Jennifer Lane

Pandora’s Proprietary Audience Segments

Tuesday, November 19, 2013 - 12:00pm

This article by guest contributor Jennifer Lane was first published in Audio4cast

With more than 200 million registered users, Pandora’s collection of user data is substantial. Now they are beginning to use that data to create marketable audience segments that advertisers can use to target their campaigns.

The first of these “proprietary audience segments” created by Pandora are Hispanic and Spanish speaking users of the service. To create these segments, Pandora cross referenced their registered users with zip codes that have a high population of Hispanic and Spanish speaking listeners, using publicly available census data. It’s still inference based targeting, meaning that the buyer has to agree to make assumptions about the consumer based on where they live, but it’s an improvement over cookie-based technology, which makes inference based assumptions as well – usually assuming that someone visiting a certain site matches a certain set of established criteria.

Critics will argue that users often give false registration data as well, and that is certainly a factor, but probably not a significant deterrent for buyers who are looking for any improved ways of reaching more of the people they want to reach, fewer of those they don’t.

Studies have shown that listeners are quite tolerant of targeted ads online, especially when they are targeted to offer products that the listener might find useful.

In fact, Pandora’s capable of slicing up their audience by market, zip code, age or gender, or the kind of music they listen to, and has been doing that for a long time. These new customer segments are available in media buying software that makes it very simple for agencies to identify, price and purchase. It’s a smart way to market their large audience to advertisers and showcase their targeting capabilities. This video features Heidi Browning, Pandora SVP of strategic solutions, discussing the streaming service’s targeting capabilities. 

Summits' Lane to lead new RAIN group; vet tech journo Brad Hill new RAIN VP/Managing editor

Monday, September 16, 2013 - 10:55am

RAIN Publications and RAIN Summits are merging to create a new company which will offer news, conference events, and more to the dynamic and rapidly-growing Internet radio and online audio industries.

The new venture, RAIN Enterprises, will include a revamped RAIN: Radio And Internet Newsletter website (to go live soon). RAIN Enterprises will be led by CEO Jennifer Lane (right), the longtime President of RAIN Summits.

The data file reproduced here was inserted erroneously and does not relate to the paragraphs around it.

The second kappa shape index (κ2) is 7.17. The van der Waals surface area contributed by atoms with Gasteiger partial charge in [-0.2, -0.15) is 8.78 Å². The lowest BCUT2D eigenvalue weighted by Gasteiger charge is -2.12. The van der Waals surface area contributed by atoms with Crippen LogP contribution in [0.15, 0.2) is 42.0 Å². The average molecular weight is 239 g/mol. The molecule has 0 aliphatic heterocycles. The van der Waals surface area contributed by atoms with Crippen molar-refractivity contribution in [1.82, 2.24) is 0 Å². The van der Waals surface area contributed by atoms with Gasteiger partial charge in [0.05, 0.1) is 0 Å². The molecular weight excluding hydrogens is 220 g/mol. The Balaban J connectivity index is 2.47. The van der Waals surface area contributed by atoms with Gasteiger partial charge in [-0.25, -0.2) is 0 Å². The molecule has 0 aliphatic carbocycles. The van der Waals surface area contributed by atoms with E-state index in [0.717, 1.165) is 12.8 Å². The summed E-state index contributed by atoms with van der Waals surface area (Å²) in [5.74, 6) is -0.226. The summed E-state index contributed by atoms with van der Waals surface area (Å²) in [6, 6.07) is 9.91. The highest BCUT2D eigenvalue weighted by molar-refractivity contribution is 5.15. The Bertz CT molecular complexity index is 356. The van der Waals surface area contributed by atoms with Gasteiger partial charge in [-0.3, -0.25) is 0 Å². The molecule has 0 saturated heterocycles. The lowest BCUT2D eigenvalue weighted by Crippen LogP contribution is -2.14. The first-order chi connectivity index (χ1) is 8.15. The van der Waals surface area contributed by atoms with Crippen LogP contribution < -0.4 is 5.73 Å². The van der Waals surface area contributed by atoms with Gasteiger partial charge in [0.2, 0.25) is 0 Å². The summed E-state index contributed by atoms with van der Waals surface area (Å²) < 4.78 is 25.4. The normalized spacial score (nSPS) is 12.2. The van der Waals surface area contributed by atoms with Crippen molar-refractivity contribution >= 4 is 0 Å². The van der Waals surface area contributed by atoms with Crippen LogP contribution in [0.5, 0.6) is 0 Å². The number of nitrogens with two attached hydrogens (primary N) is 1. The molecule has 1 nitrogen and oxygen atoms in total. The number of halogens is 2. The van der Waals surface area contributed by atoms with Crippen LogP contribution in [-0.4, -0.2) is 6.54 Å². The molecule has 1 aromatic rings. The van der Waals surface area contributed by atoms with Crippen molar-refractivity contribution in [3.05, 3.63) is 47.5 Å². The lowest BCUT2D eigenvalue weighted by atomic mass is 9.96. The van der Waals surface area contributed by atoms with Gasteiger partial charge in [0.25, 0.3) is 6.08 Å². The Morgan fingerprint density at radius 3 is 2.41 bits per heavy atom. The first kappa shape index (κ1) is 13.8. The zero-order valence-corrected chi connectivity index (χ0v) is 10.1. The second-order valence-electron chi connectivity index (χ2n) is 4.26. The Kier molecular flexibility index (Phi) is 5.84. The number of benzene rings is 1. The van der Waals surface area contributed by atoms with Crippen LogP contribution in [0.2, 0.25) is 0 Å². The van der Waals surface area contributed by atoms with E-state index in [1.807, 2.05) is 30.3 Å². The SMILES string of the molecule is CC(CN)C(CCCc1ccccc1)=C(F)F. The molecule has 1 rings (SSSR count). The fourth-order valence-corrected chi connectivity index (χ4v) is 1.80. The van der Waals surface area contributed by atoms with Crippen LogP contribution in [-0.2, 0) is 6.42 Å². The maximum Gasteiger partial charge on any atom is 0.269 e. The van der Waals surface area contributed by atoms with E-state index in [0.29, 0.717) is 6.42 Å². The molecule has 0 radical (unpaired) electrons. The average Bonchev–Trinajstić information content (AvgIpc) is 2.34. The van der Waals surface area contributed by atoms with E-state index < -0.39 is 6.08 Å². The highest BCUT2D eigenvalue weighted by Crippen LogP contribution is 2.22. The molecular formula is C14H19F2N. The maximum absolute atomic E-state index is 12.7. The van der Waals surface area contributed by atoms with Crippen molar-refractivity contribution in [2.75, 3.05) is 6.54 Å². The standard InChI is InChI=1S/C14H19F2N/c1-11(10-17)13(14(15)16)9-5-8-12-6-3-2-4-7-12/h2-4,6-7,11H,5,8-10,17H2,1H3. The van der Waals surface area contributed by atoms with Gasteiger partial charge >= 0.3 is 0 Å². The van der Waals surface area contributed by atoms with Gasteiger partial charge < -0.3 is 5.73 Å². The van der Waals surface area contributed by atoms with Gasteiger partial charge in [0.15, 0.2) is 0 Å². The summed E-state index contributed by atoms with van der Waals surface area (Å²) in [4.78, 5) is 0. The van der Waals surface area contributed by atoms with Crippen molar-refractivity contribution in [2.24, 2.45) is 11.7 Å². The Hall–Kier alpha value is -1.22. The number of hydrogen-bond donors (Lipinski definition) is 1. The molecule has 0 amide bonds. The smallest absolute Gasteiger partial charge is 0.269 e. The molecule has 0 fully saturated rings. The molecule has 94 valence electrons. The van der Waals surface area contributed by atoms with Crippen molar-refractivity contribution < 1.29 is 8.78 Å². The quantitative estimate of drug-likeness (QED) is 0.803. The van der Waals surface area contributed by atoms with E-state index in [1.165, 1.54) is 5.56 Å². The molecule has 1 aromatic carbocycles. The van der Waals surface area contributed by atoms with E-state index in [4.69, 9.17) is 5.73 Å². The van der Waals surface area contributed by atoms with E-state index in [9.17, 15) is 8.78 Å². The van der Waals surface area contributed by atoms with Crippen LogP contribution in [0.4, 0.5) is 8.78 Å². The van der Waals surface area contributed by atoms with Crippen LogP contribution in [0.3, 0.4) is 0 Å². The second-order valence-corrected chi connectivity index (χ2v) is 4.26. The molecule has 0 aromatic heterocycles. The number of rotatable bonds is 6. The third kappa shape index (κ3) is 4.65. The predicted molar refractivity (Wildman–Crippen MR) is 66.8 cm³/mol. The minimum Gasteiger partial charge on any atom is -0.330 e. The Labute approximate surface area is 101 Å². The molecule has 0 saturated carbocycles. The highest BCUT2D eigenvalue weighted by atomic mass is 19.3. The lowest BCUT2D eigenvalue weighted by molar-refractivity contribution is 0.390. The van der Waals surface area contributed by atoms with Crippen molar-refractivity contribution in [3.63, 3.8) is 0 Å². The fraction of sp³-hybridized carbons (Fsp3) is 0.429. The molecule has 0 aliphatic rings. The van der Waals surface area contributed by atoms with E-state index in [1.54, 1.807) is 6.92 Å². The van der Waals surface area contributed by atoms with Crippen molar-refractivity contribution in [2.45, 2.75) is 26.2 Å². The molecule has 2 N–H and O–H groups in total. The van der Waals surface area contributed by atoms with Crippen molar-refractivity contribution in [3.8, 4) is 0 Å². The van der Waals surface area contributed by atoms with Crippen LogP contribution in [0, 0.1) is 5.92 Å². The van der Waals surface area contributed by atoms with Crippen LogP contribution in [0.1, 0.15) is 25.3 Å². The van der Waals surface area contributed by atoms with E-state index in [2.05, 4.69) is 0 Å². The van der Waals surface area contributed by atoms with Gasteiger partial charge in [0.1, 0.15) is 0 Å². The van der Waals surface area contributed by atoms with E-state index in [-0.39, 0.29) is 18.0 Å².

Over the past several years, the RAIN Summits brand has expanded in scope and authority. The Summits are recognized as the premier educational and networking conferences for the Internet radio and online audio space. Together RAIN Summits and RAIN Publications create a combined entity greater than its parts.

Joining RAIN Enterprises is Vice President and Managing Editor Brad Hill (left), who brings an extensive background in digital publishing. The former GM of Weblogs, Inc., Hill was subsequently head of traffic at AOL, where he oversaw audience development across a large portfolio of media brands including Huffington Post, Mapquest, and Engadget. As a pianist and and ex-radio DJ, Hill has a passion for news about how technology is changing music and radio.

"This is an exciting time for RAIN," said RAIN founder Kurt Hanson. "The team of Jennifer Lane and Brad Hill working together will enable us to build the RAIN brand into a world class leader in news and information related to the rapidly expanding online audio industry."

RAIN Summit Orlando takes place on Tuesday, September 17, in affiliation with the Radio Show, which runs from September 18-20 in Orlando. The Radio Show is produced by the NAB and RAB. More on the RAIN Summit (including a link for registration) is here.

New connected cars put listeners in the driver's seat

Monday, July 15, 2013 - 7:00am

This week in RAIN we're featuring contributions from various industry executives, journalists, and experts on the state and future of Internet radio.

BY JENNIFER LANE
Pandora will be installed
in one-third of the new cars sold this year, which represents an impressive effort on the part of the leading Internet radio station in the U.S. That fact appeared in The Wall Street Journal's WSJ.com recently [more in Audio4cast here].

Pandora’s strategy of gaining automotive deals also gets them lots of listeners -- Pandora says they have seen more than 2.5 million unique activations through integrations from the 23 major automotive brands and eight aftermarket manufacturers with whom they have partnerships.

Meanwhile, the popularity of streaming and the connected dashboard is not being overlooked by SiriusXM. Despite deals that already have their satellite service installed in a long list of vehicles, SiriusXM has been improving its streaming offering of late, and just announced a deal with Ford that will pair both its satellite and online radio offerings in new Ford cars with Sync AppLink.

Smaller Internet radio stations that don’t have the brand power to create their own automotive deals have options as well. Harman’s Aha Radio and TuneIn are two aggregators that have deals with car manufacturers to offer access to a wide variety of content through their platforms, and Clear Channel’s iHeartRadio has announced deals with Toyota, GM, and Chrysler.

While market leaders like Pandora and Sirius XM make deals that put them front and center in your next new car, the truth is the dashboard of that car will probably have a unit installed that will enable you to access any content you want.